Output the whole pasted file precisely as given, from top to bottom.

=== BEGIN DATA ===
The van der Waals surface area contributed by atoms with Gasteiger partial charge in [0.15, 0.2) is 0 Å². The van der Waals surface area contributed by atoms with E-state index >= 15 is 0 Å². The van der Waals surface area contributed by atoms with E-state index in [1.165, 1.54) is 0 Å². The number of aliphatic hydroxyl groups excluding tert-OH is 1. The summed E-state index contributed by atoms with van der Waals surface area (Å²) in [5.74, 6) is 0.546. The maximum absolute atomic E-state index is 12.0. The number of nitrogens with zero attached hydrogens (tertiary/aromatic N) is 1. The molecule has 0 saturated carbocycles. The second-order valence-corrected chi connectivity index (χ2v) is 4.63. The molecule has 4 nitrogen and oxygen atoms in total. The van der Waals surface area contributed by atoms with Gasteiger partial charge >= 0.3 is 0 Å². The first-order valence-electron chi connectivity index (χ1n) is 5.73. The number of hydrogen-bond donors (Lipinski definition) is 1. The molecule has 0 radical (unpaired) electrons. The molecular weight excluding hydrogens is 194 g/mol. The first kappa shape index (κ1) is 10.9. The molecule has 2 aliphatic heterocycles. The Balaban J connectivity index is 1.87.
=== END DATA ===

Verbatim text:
The van der Waals surface area contributed by atoms with Gasteiger partial charge in [0.15, 0.2) is 0 Å². The van der Waals surface area contributed by atoms with E-state index >= 15 is 0 Å². The van der Waals surface area contributed by atoms with E-state index in [1.165, 1.54) is 0 Å². The number of aliphatic hydroxyl groups excluding tert-OH is 1. The summed E-state index contributed by atoms with van der Waals surface area (Å²) in [5.74, 6) is 0.546. The maximum absolute atomic E-state index is 12.0. The number of nitrogens with zero attached hydrogens (tertiary/aromatic N) is 1. The molecule has 0 saturated carbocycles. The second-order valence-corrected chi connectivity index (χ2v) is 4.63. The molecule has 4 nitrogen and oxygen atoms in total. The van der Waals surface area contributed by atoms with Gasteiger partial charge >= 0.3 is 0 Å². The first-order valence-electron chi connectivity index (χ1n) is 5.73. The number of hydrogen-bond donors (Lipinski definition) is 1. The molecule has 0 radical (unpaired) electrons. The molecular weight excluding hydrogens is 194 g/mol. The first kappa shape index (κ1) is 10.9. The molecule has 2 aliphatic heterocycles. The Balaban J connectivity index is 1.87.